Over the last eighteen months, I’ve been reading a lot to prepare for my next book. My notes list 122 books, most of which I read cover-to-cover. Below I’d like to share a few of the ones that influenced my thinking the most.
1. Fear and Courage by S. J. Rachman
People are more resilient than they are often given credit for by most popular media accounts (or psychologists). Exposure to situations that make us anxious tends to diminish fears rather than sensitize us to them.
As a moderately anxious person, I found this book a valuable antidote to the widespread belief that the best way to manage one’s fears is to seek refuge from them.
2. The Atomic Components of Thought by John Anderson and Christian Lebiere
Amassing a wealth of psychological findings, Anderson has spent his career trying to model the basic cognitive processes that underlie our thinking skills. Given the magnitude of the task, it’s likely that ACT-R is wrong about some important details. Nonetheless it offers a powerful lens for understanding thinking.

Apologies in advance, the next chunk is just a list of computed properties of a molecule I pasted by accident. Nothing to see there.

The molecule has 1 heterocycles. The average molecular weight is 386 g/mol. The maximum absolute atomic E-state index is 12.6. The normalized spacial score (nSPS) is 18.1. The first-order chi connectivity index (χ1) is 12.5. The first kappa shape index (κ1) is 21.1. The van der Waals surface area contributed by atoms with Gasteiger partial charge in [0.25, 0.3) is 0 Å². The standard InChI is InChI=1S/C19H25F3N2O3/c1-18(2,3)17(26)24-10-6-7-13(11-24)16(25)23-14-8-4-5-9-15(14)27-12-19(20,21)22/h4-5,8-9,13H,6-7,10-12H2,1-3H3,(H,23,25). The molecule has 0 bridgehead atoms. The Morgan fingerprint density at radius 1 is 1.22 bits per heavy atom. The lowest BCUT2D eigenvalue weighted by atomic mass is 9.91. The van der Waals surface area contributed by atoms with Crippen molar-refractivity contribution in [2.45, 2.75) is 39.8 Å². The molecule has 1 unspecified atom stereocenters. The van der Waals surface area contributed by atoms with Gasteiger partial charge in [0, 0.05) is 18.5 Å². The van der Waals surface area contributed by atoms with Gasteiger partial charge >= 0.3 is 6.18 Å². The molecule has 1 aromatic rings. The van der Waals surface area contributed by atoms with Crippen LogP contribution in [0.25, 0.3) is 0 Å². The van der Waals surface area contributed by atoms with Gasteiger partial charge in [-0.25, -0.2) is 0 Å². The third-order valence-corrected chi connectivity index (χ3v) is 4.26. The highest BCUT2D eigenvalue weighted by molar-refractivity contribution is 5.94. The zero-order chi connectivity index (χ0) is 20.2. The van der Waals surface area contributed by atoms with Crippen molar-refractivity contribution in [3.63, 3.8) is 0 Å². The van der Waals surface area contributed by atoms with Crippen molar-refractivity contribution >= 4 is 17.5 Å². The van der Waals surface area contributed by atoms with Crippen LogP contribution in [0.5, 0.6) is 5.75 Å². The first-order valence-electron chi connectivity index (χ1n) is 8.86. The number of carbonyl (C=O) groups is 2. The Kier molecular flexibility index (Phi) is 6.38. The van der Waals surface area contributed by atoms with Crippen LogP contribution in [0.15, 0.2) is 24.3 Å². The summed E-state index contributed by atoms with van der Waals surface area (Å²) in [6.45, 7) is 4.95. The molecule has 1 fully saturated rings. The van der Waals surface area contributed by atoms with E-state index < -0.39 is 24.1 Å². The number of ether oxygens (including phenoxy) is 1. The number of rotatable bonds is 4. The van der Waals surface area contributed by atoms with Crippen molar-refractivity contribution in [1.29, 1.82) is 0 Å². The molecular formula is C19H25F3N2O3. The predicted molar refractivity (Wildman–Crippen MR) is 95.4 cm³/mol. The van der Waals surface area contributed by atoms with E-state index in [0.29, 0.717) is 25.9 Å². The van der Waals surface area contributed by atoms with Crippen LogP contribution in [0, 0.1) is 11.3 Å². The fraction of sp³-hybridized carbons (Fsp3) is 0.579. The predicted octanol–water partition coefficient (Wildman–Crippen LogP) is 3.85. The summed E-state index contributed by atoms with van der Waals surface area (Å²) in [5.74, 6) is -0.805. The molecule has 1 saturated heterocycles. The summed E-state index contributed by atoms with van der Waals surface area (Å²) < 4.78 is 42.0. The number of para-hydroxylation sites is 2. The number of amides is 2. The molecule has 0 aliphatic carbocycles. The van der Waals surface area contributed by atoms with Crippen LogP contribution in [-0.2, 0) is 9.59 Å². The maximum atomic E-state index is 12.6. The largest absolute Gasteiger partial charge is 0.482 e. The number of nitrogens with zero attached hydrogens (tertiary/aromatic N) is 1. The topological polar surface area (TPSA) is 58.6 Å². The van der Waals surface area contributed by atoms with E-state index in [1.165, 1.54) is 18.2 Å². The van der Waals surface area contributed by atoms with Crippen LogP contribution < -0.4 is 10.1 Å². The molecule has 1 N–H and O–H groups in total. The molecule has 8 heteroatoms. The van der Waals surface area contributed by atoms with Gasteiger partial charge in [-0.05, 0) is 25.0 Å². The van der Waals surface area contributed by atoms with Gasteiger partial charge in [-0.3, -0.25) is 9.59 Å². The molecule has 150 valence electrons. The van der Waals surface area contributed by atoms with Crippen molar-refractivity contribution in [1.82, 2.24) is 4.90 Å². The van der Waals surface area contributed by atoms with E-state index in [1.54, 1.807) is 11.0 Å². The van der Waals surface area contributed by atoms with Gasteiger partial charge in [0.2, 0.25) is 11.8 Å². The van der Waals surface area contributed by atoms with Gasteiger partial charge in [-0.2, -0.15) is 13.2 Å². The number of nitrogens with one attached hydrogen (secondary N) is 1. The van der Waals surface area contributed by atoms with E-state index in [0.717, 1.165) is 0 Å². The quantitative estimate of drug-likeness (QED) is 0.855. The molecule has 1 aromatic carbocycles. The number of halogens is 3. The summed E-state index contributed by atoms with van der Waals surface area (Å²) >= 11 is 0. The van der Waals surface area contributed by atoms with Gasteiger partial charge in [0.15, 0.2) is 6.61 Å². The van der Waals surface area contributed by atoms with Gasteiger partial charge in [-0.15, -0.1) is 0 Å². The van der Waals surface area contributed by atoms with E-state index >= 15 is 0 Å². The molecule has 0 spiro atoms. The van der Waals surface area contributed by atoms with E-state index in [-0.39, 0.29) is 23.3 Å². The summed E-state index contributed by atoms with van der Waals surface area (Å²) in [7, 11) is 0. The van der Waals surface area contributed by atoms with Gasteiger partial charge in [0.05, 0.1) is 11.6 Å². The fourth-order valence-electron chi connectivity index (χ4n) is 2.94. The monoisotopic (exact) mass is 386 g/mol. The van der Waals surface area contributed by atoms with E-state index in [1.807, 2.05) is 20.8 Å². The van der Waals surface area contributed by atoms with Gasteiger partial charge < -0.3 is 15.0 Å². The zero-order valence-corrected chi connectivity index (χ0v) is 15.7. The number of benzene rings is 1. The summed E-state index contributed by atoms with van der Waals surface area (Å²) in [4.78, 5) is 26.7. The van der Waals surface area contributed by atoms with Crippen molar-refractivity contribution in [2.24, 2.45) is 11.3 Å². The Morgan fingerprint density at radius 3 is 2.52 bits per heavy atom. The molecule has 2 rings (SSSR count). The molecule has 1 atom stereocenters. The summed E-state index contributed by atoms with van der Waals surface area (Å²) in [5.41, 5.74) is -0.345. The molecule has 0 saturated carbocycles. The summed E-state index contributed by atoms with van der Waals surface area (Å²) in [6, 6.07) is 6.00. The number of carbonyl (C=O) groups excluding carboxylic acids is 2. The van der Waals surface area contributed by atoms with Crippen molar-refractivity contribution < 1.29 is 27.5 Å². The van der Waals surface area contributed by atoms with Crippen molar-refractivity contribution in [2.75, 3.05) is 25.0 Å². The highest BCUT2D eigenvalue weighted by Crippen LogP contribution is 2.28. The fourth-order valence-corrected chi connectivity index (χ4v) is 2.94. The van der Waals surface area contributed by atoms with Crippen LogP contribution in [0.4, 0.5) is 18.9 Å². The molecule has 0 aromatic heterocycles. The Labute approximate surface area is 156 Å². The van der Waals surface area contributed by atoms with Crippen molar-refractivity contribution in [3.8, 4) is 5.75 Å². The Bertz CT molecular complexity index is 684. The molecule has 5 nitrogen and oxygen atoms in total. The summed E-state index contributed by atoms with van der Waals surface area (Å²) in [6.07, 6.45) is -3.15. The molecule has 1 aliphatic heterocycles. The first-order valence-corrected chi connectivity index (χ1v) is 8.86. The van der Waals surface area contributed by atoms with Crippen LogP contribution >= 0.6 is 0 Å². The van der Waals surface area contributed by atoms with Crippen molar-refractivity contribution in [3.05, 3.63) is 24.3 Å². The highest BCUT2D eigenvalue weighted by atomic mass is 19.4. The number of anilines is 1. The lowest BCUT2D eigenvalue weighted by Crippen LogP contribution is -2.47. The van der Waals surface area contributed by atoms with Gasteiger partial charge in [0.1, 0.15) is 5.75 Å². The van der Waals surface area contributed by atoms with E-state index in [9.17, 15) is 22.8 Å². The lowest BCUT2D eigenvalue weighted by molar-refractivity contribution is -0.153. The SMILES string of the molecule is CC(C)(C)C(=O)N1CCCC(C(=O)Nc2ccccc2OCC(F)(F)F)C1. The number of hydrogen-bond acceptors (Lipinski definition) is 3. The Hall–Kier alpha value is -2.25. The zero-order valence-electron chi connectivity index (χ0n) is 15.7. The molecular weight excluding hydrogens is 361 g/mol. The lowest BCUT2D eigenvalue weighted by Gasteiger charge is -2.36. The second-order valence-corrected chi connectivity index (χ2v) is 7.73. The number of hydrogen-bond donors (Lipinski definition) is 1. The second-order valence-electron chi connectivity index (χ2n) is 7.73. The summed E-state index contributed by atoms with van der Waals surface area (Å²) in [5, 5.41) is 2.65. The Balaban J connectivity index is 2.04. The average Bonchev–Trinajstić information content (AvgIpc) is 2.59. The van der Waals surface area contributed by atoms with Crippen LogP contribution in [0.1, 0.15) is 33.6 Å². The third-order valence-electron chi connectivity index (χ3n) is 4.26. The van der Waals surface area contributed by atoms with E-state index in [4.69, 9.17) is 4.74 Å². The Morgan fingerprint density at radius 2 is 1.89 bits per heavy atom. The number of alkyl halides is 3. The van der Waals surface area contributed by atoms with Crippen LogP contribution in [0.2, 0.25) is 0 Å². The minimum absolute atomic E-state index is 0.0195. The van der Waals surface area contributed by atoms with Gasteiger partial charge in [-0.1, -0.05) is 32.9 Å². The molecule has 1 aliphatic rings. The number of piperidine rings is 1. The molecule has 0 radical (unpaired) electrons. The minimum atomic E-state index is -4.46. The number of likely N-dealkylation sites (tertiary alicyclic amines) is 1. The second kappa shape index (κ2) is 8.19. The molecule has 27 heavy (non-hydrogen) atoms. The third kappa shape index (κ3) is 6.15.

3. Theory of Instruction by Siegfried Engelmann and Douglas Carnine
Direct Instruction is one of the most successful instructional methods and has withstood rigorous testing. The basic idea is simple: students fail because teachers don’t teach the subject completely. Smart students can fill the gaps, but weaker students fall behind.
Despite the evidence for its efficacy, Direct Instruction remains underused. Critics attack the approach for being overly rigid in its formulation and for teaching mechanical procedures instead of thinking. However, it is precisely these “failings” that make it so successful.
(Greg Ashman’s The Power of Explicit Teaching and Direct Instruction is a good introductory book to understand the debate.)